TRLPC: U.S. leveraged loan pipeline fuels measured optimism
By Leela Parker Deo
NEW YORK Aug 28 (Reuters) - Two acquisition deals expected to contribute nearly $9 billion in new term debt to the U.S. leveraged loan market brought summer to a close and optimism to bankers hoping the pipeline will continue to build in September. Bankers and investors alike said there are a slew of new deals in the works, though when and at what pace they launch is anyone's guess.
Scientific Games will launch September 3 a $1.735 billion term loan that will fund in part the video game company's previously announced acquisition of rival Bally Technologies. Bank of America Merrill Lynch, JP Morgan and Deutsche Bank have provided committed financing for the $5.1 billion takeover. In addition to the incremental acquisition term debt, the financing will include an amendment and refinancing of Scientific Games' existing $2.284 billion term loan and $300 million senior secured revolver. A $350 million senior secured incremental revolver and $3.45 billion in secured and unsecured notes round out the financing.
U.S. fast food giant Burger King is also expected to tap the loan market, but has yet to set a launch date. The company said last week it planned to raise a $500 million revolver and a whopper-sized $6.75 billion senior secured term loan B to fund a portion of its newly inked tie-up with Oakville, Ontario-based coffee and donut chain Tim Hortons Inc.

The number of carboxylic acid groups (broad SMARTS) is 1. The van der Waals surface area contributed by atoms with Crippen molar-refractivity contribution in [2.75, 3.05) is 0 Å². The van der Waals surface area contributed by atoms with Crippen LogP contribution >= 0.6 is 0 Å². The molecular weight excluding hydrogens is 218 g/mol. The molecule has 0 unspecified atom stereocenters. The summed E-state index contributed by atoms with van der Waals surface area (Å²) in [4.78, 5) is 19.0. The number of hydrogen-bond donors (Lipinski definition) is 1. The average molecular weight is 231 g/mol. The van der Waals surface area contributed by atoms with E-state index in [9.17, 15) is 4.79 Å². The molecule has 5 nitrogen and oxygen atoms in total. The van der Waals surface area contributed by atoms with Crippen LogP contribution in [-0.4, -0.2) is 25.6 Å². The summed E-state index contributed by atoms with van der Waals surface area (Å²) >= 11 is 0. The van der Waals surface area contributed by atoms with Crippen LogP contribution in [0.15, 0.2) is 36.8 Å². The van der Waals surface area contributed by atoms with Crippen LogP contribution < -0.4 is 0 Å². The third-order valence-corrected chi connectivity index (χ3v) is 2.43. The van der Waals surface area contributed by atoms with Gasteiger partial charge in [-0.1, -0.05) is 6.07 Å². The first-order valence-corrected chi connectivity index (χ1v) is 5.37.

The pipeline is building and the market will be busy, but there will not be an onslaught of deals, said one banker. Rather, arrangers will strategically place new launches in September and there will be some "water-testing" as bankers gauge investor appetite.
"I think right after Labor Day it will be a little slow, but after a summer lull things can come together pretty quickly," said one loan investor. Though a couple of wild cards still remain, he added.
Most notably on the supply side, whether or not Dollar Tree Inc's $8.5 billion bid for Family Dollar Stores Inc is successful. And on the demand side, will retail investors continue to pull money out of bank loan mutual funds, or could the fund flows turn positive once again?
"Although the loan asset class is still struggling with persistent retail outflows, we continue to believe that the net technical is solidly positive when accounting for CLO creation and expect the average loan price to rebound," Barclays analysts wrote August 22 in a report.
"Furthermore, if the balance in the debate among Fed officials on the timing of rates increases begins shifting to an earlier date, we expect retail sentiment to turn positive once again," they continued. Continued...